Space Force Sets Date to Activate Its Europe and Africa Component in December (Image Credit: airandspaceforces)
The U.S. Space Force will officially activate its component for Europe and Africa in just over a month, U.S. European Command said Oct. 31.
U.S. Space Forces Europe and Africa, which will be dubbed SPACE-EURAF, will stand up Dec. 8, U.S. European Command (EUCOM) said in a news release. It will become the fourth Space Force component embedded in one of the U.S. military’s regional commands, joining U.S. Central Command, U.S. Indo-Pacific Command, and U.S. Forces Korea.
As things stand now, America’s current space capabilities in Europe are nestled under the air component, U.S. Air Forces in Europe-Air Forces Africa (USAFE-AFAFRICA). That model dates back to before the Space Force became an independent service.
Giving the Space Force its own components elevates the service to put it on par with other branches and allows the USSF to better provide space capabilities to combatant commanders, service officials say.
“The activation of Space Forces Europe and Africa is a significant milestone in the journey to fortify joint space capabilities within Europe and Africa,” EUCOM said in a statement.
U.S. Space Forces Europe and Africa “will support a wide range of missions, including deterring potential adversaries, responding to crises, and strengthening our alliances and partnerships,” EUCOM added in its release. Many nations in Europe already have a long history of civilian space operations and have put a focus on building up their military space capabilities.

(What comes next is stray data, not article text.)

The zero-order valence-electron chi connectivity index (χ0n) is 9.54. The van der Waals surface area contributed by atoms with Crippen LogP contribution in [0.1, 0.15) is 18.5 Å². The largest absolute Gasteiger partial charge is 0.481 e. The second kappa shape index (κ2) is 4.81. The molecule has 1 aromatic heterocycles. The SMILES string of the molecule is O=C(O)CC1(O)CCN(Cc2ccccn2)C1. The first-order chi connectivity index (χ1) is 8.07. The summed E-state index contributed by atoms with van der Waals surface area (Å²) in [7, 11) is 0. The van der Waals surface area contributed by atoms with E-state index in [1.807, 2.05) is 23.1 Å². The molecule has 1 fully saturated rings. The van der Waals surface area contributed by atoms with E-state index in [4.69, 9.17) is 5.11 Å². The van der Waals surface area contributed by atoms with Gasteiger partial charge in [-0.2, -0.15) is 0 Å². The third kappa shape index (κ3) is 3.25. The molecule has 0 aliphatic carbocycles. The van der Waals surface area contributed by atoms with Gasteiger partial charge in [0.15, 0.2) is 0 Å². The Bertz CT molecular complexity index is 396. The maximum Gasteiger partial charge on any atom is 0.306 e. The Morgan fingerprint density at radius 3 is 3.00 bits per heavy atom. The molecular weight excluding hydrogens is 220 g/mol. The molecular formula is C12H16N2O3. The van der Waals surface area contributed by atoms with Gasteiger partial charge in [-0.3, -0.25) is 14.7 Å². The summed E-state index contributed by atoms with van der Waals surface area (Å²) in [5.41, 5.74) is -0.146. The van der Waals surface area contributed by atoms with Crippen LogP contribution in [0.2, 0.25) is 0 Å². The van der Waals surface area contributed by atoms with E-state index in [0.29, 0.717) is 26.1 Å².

Space Force Col. Max Lantz, who already heads up the space portfolio in USAFE-AFAFRICA, will become SPACE-EURAF’s inaugural commander. Both U.S. European Command and U.S. Africa Command are located in Germany, and SPACE-EURAF will not solely focus on Europe.
“In the case of Europe, we’re just taking advantage of the fact that USAFE is also the Africa Command support,” Chief of Space Operations Gen. B. Chance Saltzman explained at AFA’s Air, Space & Cyber Conference in September. “Because it’s all done from the same location, it’s easy for us to leverage that same construct and really get a two-for-one, to some degree.”
Despite the immediate concern surrounding the Middle East in the wake of the Israel-Hamas conflict and attacks on U.S. troops by Iranian proxy groups, the U.S. military’s long-term focus is on the Pacific and Europe. The Space Force set up its Indo-Pacific component last year as its first step towards creating geographic commands.
Plans to establish a European component for the Space Force were announced around the same time in November 2022. Throughout 2023, senior U.S. military space leaders traveled to Europe to strengthen military space alliances—not an easy task for an often highly classified domain that conventional wisdom held was a safe harbor from military action until a few years ago.
Formally establishing the component, however, took time.
“When you have to work with host nations, there’s an extra few steps,” Saltzman said. “So just going through all those normal coordination processes just took a little bit longer.”
The Space Force is looking forward to having a more vocal role in key decisions in combatant commands in the future, service officials say.
“That detailed integration is much harder to do when you’re thousands of miles separate,” Saltzman said. “What these components require is pretty senior people that understand the business.”
After SPACE-EURAF is established, the Space Force will likely consider other components for combatant commands. Top possibilities include U.S. Cyber Command, U.S. Special Operations Command, and U.S. Forces Japan.